With Michael G Wilson saying he didn't like Gardner's books, I think that was a little harsh of him. For one thing, if he really didn't like them, he wouldn't have read more, so it's possible that his comment only referred to License Renewed or For Special Services. Also, I think the one major flaw with any 'continuation' by other authors is that, by definition, they are inauthentic. The original writer didn't write them, so the implication is that the World and His Wife could write one and be equally as (in)valid. He could also have been proprietorial: for years, EON had been the only show in town giving the audience the James Bond character, and then IFP got back in the game.


Edited by DavidJones, 28 May 2014 - 10:45 PM.


#35 Guy Haines

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Posted 29 May 2014 - 06:47 AM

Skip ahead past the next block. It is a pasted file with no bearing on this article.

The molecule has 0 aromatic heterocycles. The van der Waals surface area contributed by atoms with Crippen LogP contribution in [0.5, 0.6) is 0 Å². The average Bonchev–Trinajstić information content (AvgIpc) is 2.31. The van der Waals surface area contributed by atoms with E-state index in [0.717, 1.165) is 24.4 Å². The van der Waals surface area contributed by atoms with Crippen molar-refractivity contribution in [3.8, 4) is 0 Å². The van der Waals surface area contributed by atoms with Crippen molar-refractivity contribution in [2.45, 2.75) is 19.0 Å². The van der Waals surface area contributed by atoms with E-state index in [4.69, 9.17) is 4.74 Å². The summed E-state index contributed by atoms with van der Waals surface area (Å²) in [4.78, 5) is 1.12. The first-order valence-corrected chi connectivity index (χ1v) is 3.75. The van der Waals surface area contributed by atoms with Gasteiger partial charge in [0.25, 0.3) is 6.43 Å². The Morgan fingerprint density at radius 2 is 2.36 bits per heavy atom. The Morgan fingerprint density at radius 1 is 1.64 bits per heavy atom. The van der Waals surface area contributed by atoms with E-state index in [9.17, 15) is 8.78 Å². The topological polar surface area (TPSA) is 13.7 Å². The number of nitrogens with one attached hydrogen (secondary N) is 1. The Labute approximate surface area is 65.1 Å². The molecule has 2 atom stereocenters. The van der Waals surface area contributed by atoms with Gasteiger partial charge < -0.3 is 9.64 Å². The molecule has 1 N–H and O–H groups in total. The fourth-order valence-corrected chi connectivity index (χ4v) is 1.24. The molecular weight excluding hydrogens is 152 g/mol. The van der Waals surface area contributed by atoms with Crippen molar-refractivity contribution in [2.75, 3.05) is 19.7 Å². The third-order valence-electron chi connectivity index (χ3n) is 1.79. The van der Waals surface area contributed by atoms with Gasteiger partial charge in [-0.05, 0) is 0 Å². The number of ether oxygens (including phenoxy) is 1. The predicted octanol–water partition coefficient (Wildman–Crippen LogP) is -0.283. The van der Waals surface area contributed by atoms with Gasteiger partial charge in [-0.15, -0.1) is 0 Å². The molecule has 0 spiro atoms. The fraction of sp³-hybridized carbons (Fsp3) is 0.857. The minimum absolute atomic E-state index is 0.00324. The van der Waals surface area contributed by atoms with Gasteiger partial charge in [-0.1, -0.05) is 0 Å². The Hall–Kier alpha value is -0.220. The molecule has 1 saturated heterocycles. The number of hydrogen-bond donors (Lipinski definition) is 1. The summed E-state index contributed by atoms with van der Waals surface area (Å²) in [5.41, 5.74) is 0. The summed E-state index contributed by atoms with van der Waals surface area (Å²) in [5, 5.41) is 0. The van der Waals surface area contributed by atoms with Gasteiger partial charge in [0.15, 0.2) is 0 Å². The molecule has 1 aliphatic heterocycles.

I enjoyed most of the John Gardner novels - although some I found a little too complicated, compared to the straightforward narrative "sweep" of the man whose birthday we remember today. But they were enjoyable and I dare say re-introduced readers to the literary Bond in the 1980s. And he put Bond into some intriguing situations - up against a serial killer in Never Send Flowers, for example.

 

I find it irritating that in these days when the media go into a flurry about a well known author such as Sebastian Faulks, Jeffrey Deaver or most recently William Boyd being commissioned to write a Bond novel, they forget that John Gardner was himself a well respected author and spent years writing these novels. Although they've been (rightly) re-issued along with the original Ian Fleming books,  for the media it's as if the continuation of Bond in print paused with Kingsley Amis in the late 1960s and only re-started with Sebastian Faulks a few years ago. The contributions of John Gardner, and Raymond Benson after him, should not be overlooked, imho.



#36 DavidJones

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Posted 29 May 2014 - 03:10 PM